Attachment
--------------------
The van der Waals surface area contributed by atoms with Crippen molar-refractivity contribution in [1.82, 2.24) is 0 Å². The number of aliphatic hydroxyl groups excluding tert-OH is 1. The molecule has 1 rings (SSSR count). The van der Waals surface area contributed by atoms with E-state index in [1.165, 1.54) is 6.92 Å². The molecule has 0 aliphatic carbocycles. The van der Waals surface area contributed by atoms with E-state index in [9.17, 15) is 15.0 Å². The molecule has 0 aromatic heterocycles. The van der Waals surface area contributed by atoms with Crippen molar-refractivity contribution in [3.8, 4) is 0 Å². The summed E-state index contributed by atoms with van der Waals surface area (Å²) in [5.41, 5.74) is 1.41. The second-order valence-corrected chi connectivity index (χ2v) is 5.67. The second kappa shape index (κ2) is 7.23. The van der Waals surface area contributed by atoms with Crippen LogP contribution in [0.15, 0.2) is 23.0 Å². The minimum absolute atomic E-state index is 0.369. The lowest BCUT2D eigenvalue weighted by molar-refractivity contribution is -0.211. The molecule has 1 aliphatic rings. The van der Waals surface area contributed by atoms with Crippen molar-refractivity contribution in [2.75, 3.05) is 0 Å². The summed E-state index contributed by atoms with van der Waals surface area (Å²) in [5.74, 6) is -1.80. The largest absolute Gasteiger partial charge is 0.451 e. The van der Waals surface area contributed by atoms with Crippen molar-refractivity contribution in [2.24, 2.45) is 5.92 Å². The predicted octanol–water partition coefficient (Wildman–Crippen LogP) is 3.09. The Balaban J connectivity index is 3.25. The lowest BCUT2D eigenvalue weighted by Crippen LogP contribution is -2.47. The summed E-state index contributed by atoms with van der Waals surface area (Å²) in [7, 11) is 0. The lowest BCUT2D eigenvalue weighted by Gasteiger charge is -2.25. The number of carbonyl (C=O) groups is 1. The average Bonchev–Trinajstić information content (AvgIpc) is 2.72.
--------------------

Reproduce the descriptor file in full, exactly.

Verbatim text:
The van der Waals surface area contributed by atoms with Crippen molar-refractivity contribution in [1.82, 2.24) is 0 Å². The number of aliphatic hydroxyl groups excluding tert-OH is 1. The molecule has 1 rings (SSSR count). The van der Waals surface area contributed by atoms with E-state index in [1.165, 1.54) is 6.92 Å². The molecule has 0 aliphatic carbocycles. The van der Waals surface area contributed by atoms with E-state index in [9.17, 15) is 15.0 Å². The molecule has 0 aromatic heterocycles. The van der Waals surface area contributed by atoms with Crippen molar-refractivity contribution in [3.8, 4) is 0 Å². The summed E-state index contributed by atoms with van der Waals surface area (Å²) in [5.41, 5.74) is 1.41. The second-order valence-corrected chi connectivity index (χ2v) is 5.67. The second kappa shape index (κ2) is 7.23. The van der Waals surface area contributed by atoms with Crippen LogP contribution in [0.15, 0.2) is 23.0 Å². The minimum absolute atomic E-state index is 0.369. The lowest BCUT2D eigenvalue weighted by molar-refractivity contribution is -0.211. The molecule has 1 aliphatic rings. The van der Waals surface area contributed by atoms with Crippen molar-refractivity contribution in [2.75, 3.05) is 0 Å². The summed E-state index contributed by atoms with van der Waals surface area (Å²) in [5.74, 6) is -1.80. The largest absolute Gasteiger partial charge is 0.451 e. The van der Waals surface area contributed by atoms with Crippen molar-refractivity contribution in [2.24, 2.45) is 5.92 Å². The predicted octanol–water partition coefficient (Wildman–Crippen LogP) is 3.09. The Balaban J connectivity index is 3.25. The lowest BCUT2D eigenvalue weighted by Crippen LogP contribution is -2.47. The summed E-state index contributed by atoms with van der Waals surface area (Å²) in [7, 11) is 0. The lowest BCUT2D eigenvalue weighted by Gasteiger charge is -2.25. The number of carbonyl (C=O) groups is 1. The average Bonchev–Trinajstić information content (AvgIpc) is 2.72.